Dear members of the Terminology and Diagnostic Criteria Committee,
I am writing to you in the hopes that you will consider adding the term ‘gender modality’ to the glossary of the Standards of Care version 8 and encourage its use during the drafting. Gender modality refers to the correspondence (or lack thereof) between a person’s gender identity and gender assigned at birth: cisgender and transgender are the two primary gender modality terms, but the term overtly leaves open the door to discussions about other gender modalities. Although it is not a term that has been widely used, responses to my proposal on social media have been overwhelmingly positive and a number of trans academics have asserted that they would adopt it in their future work.
Centring and normalising the notion of gender modality has multiple benefits. First, it moves away from the othering nature of terminology that renders trans people into the sole marked subjects, as occurs with the term “transness” as well as terms like “gender identity” as used in law. Second, it enhances our vocabulary when discussing the various aspects of gender (e.g. gender assigned at birth, gender identity, gender expression, and now gender modality). Third, it maps onto the normalizing terminology of sexual orientation that equally describes heterosexual and LGBQ people. Fourth, it would resolve controversies surrounding appropriate terminology when referring to the fact of being trans, with terms such as “transsexuality”, “transgenderism”, and, to a lesser extent, “transness” being held as offensive and othering by some trans people. And fifth, it would more readily open the door to gender modalities outside of a cis/trans binary, for instance by enabling us to talk about people’s “gender modality” instead of people’s “being cis or trans” (in the same way that “sexual orientation” gives us conceptual tools to avoid reproducing a “straight/gay” binary).
Coming from a legal background, I have had the opportunity to notice how the notion of ‘gender identity’ as a protected ground has been used in lieu of gender modality, perpetuating the othering idea that ‘gender identity’ is something that inheres solely to trans people (unpublished manuscript available on request, coining the term ‘gender modality’). This misuse of the notion of gender identity can be traced to the unavailability of gender modality as a conceptual category when policymakers attempt to speak of discrimination against trans people by virtue of being trans. Recognizing the notion of gender modality in the Standards of Care would authoritatively enhance our ability to talk about the experiences of trans people, especially negative experiences such as harassment, discrimination, and violence, in both healthcare and the broader social world.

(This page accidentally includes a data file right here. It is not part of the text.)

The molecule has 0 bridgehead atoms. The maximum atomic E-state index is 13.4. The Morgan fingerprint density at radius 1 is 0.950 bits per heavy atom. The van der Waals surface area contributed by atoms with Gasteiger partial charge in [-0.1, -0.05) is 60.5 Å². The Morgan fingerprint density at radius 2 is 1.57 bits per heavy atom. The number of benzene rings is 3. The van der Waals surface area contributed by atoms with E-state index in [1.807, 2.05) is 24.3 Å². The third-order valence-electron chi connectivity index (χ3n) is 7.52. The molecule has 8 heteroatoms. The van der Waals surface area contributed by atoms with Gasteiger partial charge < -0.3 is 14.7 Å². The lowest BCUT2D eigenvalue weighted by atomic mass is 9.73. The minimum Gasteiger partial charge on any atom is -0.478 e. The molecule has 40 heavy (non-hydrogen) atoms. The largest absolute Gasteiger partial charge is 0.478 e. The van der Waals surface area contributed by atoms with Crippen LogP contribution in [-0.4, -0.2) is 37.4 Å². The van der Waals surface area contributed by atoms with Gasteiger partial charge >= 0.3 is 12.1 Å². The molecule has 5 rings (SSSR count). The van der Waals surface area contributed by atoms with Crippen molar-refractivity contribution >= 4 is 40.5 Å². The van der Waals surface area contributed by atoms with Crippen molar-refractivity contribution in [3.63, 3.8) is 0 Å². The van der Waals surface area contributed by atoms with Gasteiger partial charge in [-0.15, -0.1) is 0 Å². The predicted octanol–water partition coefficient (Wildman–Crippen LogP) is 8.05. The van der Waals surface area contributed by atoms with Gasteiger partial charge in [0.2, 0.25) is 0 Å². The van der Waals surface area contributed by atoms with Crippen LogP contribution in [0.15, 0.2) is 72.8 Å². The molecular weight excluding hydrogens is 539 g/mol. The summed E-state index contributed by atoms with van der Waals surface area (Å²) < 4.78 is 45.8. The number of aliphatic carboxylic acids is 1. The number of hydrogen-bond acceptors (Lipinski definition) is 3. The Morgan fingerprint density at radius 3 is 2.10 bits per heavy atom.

Examples of how this might be used include: “Trans people experience discrimination because of their gender modality.” ; “Many agender people reject the categorisation of their gender modality as cis or trans, as the lack of gender identity complicates the model of gender identity being something that either corresponds or does not correspond to gender assigned at birth.” ; “Trans women are of the same gender as cis women, but have a different gender modality.” ; “Not everyone understands their gender modality as either cis or trans: some non-binary and intersex people see themselves as neither or not completely one or the other.”
It is eminently in WPATH’s interest to encourage a richer gender vocabulary through which we can better describe the experiences of trans people while avoiding pathologizing or othering impulses. I believe that the notion of ‘gender modality’ fits this bill perfectly and hope that you will see fit to include it in your work.
I make myself available to you for any further questions, clarifications, or discussions on the topic.
Best regards and good luck in your committee work,
Sent to members of the Terminology and Diagnostic Criteria Committee for the Standards of Care Version 8 Revision on February 28th, 2019. For a citable document discussing gender modality, see “‘Trans’ is my gender modality: a modest terminological proposal.”